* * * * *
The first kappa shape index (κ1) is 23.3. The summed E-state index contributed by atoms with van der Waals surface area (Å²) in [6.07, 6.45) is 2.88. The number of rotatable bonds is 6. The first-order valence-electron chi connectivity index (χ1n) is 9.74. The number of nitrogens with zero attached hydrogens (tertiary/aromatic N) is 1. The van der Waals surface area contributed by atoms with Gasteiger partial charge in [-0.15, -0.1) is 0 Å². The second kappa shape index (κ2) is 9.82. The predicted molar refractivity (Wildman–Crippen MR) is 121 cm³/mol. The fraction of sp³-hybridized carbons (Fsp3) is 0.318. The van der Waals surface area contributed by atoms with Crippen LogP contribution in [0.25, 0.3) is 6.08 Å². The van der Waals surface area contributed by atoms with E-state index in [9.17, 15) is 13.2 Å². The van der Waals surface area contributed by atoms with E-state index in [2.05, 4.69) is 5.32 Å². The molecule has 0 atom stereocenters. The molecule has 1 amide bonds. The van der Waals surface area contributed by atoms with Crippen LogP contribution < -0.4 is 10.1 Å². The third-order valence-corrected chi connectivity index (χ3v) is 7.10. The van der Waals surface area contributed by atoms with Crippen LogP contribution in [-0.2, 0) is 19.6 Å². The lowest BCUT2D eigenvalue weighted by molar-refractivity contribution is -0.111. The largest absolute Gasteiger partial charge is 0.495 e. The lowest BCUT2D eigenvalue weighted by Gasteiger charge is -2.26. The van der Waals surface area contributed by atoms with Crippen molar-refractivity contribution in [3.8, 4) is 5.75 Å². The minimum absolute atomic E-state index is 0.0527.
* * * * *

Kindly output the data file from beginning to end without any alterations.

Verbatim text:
The first kappa shape index (κ1) is 23.3. The summed E-state index contributed by atoms with van der Waals surface area (Å²) in [6.07, 6.45) is 2.88. The number of rotatable bonds is 6. The first-order valence-electron chi connectivity index (χ1n) is 9.74. The number of nitrogens with zero attached hydrogens (tertiary/aromatic N) is 1. The van der Waals surface area contributed by atoms with Gasteiger partial charge in [-0.15, -0.1) is 0 Å². The second kappa shape index (κ2) is 9.82. The predicted molar refractivity (Wildman–Crippen MR) is 121 cm³/mol. The fraction of sp³-hybridized carbons (Fsp3) is 0.318. The van der Waals surface area contributed by atoms with Crippen LogP contribution in [0.25, 0.3) is 6.08 Å². The van der Waals surface area contributed by atoms with E-state index in [9.17, 15) is 13.2 Å². The van der Waals surface area contributed by atoms with E-state index in [2.05, 4.69) is 5.32 Å². The molecule has 0 atom stereocenters. The molecule has 1 amide bonds. The van der Waals surface area contributed by atoms with Crippen LogP contribution < -0.4 is 10.1 Å². The third-order valence-corrected chi connectivity index (χ3v) is 7.10. The van der Waals surface area contributed by atoms with Crippen LogP contribution in [-0.2, 0) is 19.6 Å². The lowest BCUT2D eigenvalue weighted by molar-refractivity contribution is -0.111. The largest absolute Gasteiger partial charge is 0.495 e. The lowest BCUT2D eigenvalue weighted by Gasteiger charge is -2.26. The van der Waals surface area contributed by atoms with Crippen molar-refractivity contribution in [3.8, 4) is 5.75 Å². The minimum absolute atomic E-state index is 0.0527.